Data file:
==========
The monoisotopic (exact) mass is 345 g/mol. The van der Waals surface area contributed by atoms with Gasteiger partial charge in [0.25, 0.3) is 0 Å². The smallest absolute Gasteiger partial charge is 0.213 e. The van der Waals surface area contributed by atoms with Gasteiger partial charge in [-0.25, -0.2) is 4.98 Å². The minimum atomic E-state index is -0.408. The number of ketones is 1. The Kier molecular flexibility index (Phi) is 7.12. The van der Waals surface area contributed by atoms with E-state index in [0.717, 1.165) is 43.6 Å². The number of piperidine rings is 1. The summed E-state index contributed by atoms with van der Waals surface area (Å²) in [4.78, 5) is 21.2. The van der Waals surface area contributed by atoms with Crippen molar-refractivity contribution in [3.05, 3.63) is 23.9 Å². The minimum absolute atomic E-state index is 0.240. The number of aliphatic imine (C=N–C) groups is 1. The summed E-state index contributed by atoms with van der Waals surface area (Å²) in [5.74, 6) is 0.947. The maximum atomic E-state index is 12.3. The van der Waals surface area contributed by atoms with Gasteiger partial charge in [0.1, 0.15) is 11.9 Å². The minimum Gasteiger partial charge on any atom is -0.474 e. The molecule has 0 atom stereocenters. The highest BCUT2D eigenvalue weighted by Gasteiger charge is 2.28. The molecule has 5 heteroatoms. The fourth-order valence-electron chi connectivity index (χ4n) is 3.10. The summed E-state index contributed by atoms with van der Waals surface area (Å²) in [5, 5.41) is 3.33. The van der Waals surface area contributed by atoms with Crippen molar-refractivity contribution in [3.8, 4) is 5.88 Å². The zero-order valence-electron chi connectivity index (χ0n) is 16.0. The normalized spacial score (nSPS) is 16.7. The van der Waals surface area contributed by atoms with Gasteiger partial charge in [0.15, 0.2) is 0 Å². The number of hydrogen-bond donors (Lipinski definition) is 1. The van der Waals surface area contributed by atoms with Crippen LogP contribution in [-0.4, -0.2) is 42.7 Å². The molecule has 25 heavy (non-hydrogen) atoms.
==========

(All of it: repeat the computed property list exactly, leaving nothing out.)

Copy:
The monoisotopic (exact) mass is 345 g/mol. The van der Waals surface area contributed by atoms with Gasteiger partial charge in [0.25, 0.3) is 0 Å². The smallest absolute Gasteiger partial charge is 0.213 e. The van der Waals surface area contributed by atoms with Gasteiger partial charge in [-0.25, -0.2) is 4.98 Å². The minimum atomic E-state index is -0.408. The number of ketones is 1. The Kier molecular flexibility index (Phi) is 7.12. The van der Waals surface area contributed by atoms with E-state index in [0.717, 1.165) is 43.6 Å². The number of piperidine rings is 1. The summed E-state index contributed by atoms with van der Waals surface area (Å²) in [4.78, 5) is 21.2. The van der Waals surface area contributed by atoms with Crippen molar-refractivity contribution in [3.05, 3.63) is 23.9 Å². The minimum absolute atomic E-state index is 0.240. The number of aliphatic imine (C=N–C) groups is 1. The summed E-state index contributed by atoms with van der Waals surface area (Å²) in [5.74, 6) is 0.947. The maximum atomic E-state index is 12.3. The van der Waals surface area contributed by atoms with Gasteiger partial charge in [0.1, 0.15) is 11.9 Å². The minimum Gasteiger partial charge on any atom is -0.474 e. The molecule has 0 atom stereocenters. The highest BCUT2D eigenvalue weighted by Gasteiger charge is 2.28. The molecule has 5 heteroatoms. The fourth-order valence-electron chi connectivity index (χ4n) is 3.10. The summed E-state index contributed by atoms with van der Waals surface area (Å²) in [5, 5.41) is 3.33. The van der Waals surface area contributed by atoms with Crippen molar-refractivity contribution in [3.8, 4) is 5.88 Å². The zero-order valence-electron chi connectivity index (χ0n) is 16.0. The normalized spacial score (nSPS) is 16.7. The van der Waals surface area contributed by atoms with Gasteiger partial charge in [0.15, 0.2) is 0 Å². The number of hydrogen-bond donors (Lipinski definition) is 1. The van der Waals surface area contributed by atoms with Crippen LogP contribution in [-0.4, -0.2) is 42.7 Å². The molecule has 25 heavy (non-hydrogen) atoms.